“Nobody came to us and talked to us,” he said. “FISHCAP is a program we have no knowledge of.”
Hogan said that if legislators would have asked the IDA for input, “we could assess the program and make a recommendation,” adding its office already promotes several fishing initiatives.
He said FISHCAP’s claim of hosting world-class events isn’t reflected on its website, which mentions a fire-department fishing tourney, an annual carp challenge and a Wounded Warriors fishing event.
“Five (tournaments) are hardly numerous and certainly not (reflective of) the fishing capital of the United States,” he said.
Leitz’s other budget recommendation is to spend $25,000 on a grant writer/consultant for agri-tourism business, where, for example, visitors from urban areas spend hands-on weekends or vacations working on a North Country farm to experience rural living.
Hogan said agri-business is a large draw in places like Argentine cattle ranches and sheep farms “with hundreds of people working for them” and where employees dress in gaucho costumes and other cultural garb to play up to tourists’ expectations.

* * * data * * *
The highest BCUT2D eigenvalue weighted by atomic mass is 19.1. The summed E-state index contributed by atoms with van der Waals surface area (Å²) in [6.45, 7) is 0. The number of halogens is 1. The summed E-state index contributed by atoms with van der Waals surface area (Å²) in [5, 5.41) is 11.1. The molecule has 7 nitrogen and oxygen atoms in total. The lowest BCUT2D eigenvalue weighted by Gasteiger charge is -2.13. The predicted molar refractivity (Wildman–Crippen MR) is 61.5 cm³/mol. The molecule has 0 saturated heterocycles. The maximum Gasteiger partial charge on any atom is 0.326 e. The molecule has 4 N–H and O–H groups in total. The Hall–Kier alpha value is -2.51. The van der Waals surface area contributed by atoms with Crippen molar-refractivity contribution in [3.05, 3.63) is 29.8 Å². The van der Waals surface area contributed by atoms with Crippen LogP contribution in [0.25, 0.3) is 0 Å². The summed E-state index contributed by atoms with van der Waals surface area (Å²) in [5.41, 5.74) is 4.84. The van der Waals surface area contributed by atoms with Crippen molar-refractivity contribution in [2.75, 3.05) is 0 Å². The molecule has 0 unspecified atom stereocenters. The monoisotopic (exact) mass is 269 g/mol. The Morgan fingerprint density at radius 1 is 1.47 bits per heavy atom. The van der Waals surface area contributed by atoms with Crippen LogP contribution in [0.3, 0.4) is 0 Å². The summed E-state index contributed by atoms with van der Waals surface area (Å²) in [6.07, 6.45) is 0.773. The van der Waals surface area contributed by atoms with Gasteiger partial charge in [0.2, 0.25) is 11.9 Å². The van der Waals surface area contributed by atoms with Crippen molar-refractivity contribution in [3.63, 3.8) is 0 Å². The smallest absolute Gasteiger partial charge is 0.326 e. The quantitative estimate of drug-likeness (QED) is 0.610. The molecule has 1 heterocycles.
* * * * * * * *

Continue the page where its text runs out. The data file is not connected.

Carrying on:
But rural northern New York may not be the same kind of draw, he said, adding that even industry insiders say places considering agri-tourism should ask “do you have what it takes” before delving into such ventures.
Hogan compared the potential income from agri-tourism to existing golfing packages the Tourism Office promotes.
According to agency statistics, 5,643 golf packages were sold as of September, a 10 percent increase from last year.
The average cost is $250 per package and includes overnight lodging and two days of unlimited golf at the Malone Golf Club. The county pays $6,500 toward that program, a figure that is matched by state funds.
Every $1 spent on the golf packages, officials say, translates into $35 in sales-tax revenue to the county, so offering $25,000 toward agri-business “is a lot of money,” considering the golf promotion’s financial return, Hogan said.